The Manitoba government is providing $400,000 to support the Brandon Downtown Revitalization Incentive Program (BDIP).
BDIP was created by the Brandon Downtown Development Corp., the Brandon Chamber of Commerce, and the City of Brandon’s economic development department to support economic development in the city as the province continues to recover from the COVID-19 pandemic.
Cliff Cullen, Manitoba’s Minister of Economic Development, Investment and Trade, says that as the province continues to emerge from the pandemic, it’s important to support economic growth.
“Economies around the world continue to feel the detrimental effects of the global pandemic, so we are proud to support the Brandon Downtown Revitalization Incentive Program as part of the continuing collaborative effort of local authorities to rejuvenate the business community in downtown Brandon,” Cullen said.
“Encouraging a healthy, vibrant downtown is vital to sustaining economic growth for Brandon and a stronger province for us all.”
The money will be used in order to address unique concerns of the downtown business community, and help draw “main floor” businesses back to downtown.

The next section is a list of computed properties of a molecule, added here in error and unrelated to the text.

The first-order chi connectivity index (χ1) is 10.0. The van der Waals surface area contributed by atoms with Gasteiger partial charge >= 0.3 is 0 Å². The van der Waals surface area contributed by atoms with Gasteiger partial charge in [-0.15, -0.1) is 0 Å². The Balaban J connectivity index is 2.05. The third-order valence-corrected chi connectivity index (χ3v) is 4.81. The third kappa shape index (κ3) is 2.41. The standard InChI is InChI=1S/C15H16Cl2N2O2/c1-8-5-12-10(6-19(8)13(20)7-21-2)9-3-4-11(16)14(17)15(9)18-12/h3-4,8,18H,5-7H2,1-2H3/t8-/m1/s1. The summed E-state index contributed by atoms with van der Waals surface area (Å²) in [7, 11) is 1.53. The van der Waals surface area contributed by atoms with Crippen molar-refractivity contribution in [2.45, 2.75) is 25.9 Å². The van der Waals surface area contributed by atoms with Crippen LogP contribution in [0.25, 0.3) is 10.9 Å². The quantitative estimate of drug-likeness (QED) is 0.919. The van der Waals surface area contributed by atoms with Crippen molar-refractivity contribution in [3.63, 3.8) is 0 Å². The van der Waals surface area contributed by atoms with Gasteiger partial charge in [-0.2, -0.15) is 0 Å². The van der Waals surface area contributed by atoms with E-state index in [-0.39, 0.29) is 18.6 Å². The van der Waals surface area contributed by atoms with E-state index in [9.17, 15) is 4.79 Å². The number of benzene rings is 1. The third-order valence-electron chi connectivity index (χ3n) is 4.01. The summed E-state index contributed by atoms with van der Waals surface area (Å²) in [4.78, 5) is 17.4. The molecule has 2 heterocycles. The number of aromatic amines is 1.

Emeka Egeson, executive director of Brandon Downtown Development Corp., says maintaining Brandon’s downtown is vital to the continued recovery process.
“We want to continue driving downtown Brandon’s revitalization by identifying and encouraging investment and revitalization opportunities. Our city’s downtown area has a critical and unique role in economic and social development,” Egeson said.
“It continues to create a critical mass where commercial, cultural, and civic activities are concentrated. This concentration facilitates business, learning, and cultural exchange.”
Chuck Davidson, president and CEO of the Manitoba Chambers of Commerce, said supporting downtown will help create more jobs.
“The Manitoba Chambers of Commerce is so proud to recommend funding for and to be working with the Brandon Downtown Development Corp. and Brandon Chamber of Commerce in executing on this critical proposal, and to continue upholding a commitment to accelerating downtown revitalization,” Davidson said.
“This fund will create and maintain jobs, support existing businesses and attract new businesses to support downtown growth.”
The spending is part of the province’s $50-million Pandemic Long-Term Recovery Fund, which provides businesses with support to expand and diversify operations, and to invest in employees.
Details about the grants, including eligibility, the application process, funding streams, and deadlines can be found on the Brandon Downtown Development Corp.’s website.
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